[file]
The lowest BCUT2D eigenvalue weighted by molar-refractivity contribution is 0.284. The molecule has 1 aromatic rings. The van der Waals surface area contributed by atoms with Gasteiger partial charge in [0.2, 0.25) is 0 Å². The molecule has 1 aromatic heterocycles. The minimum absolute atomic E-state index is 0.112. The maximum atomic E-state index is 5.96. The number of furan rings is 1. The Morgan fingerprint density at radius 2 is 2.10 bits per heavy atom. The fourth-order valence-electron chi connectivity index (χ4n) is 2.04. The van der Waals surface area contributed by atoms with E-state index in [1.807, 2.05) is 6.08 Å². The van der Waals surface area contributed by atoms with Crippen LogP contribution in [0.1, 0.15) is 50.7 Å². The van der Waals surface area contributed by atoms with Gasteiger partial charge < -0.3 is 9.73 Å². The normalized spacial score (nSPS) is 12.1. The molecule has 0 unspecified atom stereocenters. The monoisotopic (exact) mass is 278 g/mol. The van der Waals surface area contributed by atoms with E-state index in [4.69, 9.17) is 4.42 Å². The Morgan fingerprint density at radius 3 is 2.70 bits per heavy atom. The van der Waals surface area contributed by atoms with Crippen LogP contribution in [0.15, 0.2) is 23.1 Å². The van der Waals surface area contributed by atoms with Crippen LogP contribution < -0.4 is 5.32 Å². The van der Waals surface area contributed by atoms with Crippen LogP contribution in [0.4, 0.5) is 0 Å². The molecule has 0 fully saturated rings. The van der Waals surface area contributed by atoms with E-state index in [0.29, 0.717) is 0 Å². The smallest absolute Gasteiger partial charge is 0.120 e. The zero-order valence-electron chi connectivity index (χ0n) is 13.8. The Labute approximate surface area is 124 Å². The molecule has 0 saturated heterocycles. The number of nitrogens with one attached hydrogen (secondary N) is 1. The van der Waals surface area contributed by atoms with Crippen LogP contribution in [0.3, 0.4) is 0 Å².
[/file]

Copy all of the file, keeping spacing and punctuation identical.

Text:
The lowest BCUT2D eigenvalue weighted by molar-refractivity contribution is 0.284. The molecule has 1 aromatic rings. The van der Waals surface area contributed by atoms with Gasteiger partial charge in [0.2, 0.25) is 0 Å². The molecule has 1 aromatic heterocycles. The minimum absolute atomic E-state index is 0.112. The maximum atomic E-state index is 5.96. The number of furan rings is 1. The Morgan fingerprint density at radius 2 is 2.10 bits per heavy atom. The fourth-order valence-electron chi connectivity index (χ4n) is 2.04. The van der Waals surface area contributed by atoms with E-state index in [1.807, 2.05) is 6.08 Å². The van der Waals surface area contributed by atoms with Crippen LogP contribution in [0.1, 0.15) is 50.7 Å². The van der Waals surface area contributed by atoms with Gasteiger partial charge < -0.3 is 9.73 Å². The normalized spacial score (nSPS) is 12.1. The molecule has 0 unspecified atom stereocenters. The monoisotopic (exact) mass is 278 g/mol. The van der Waals surface area contributed by atoms with E-state index in [4.69, 9.17) is 4.42 Å². The Morgan fingerprint density at radius 3 is 2.70 bits per heavy atom. The van der Waals surface area contributed by atoms with Crippen LogP contribution in [0.15, 0.2) is 23.1 Å². The van der Waals surface area contributed by atoms with Crippen LogP contribution < -0.4 is 5.32 Å². The van der Waals surface area contributed by atoms with Crippen LogP contribution in [0.4, 0.5) is 0 Å². The molecule has 0 fully saturated rings. The van der Waals surface area contributed by atoms with E-state index in [0.29, 0.717) is 0 Å². The smallest absolute Gasteiger partial charge is 0.120 e. The zero-order valence-electron chi connectivity index (χ0n) is 13.8. The Labute approximate surface area is 124 Å². The molecule has 0 saturated heterocycles. The number of nitrogens with one attached hydrogen (secondary N) is 1. The van der Waals surface area contributed by atoms with Crippen LogP contribution in [0.3, 0.4) is 0 Å².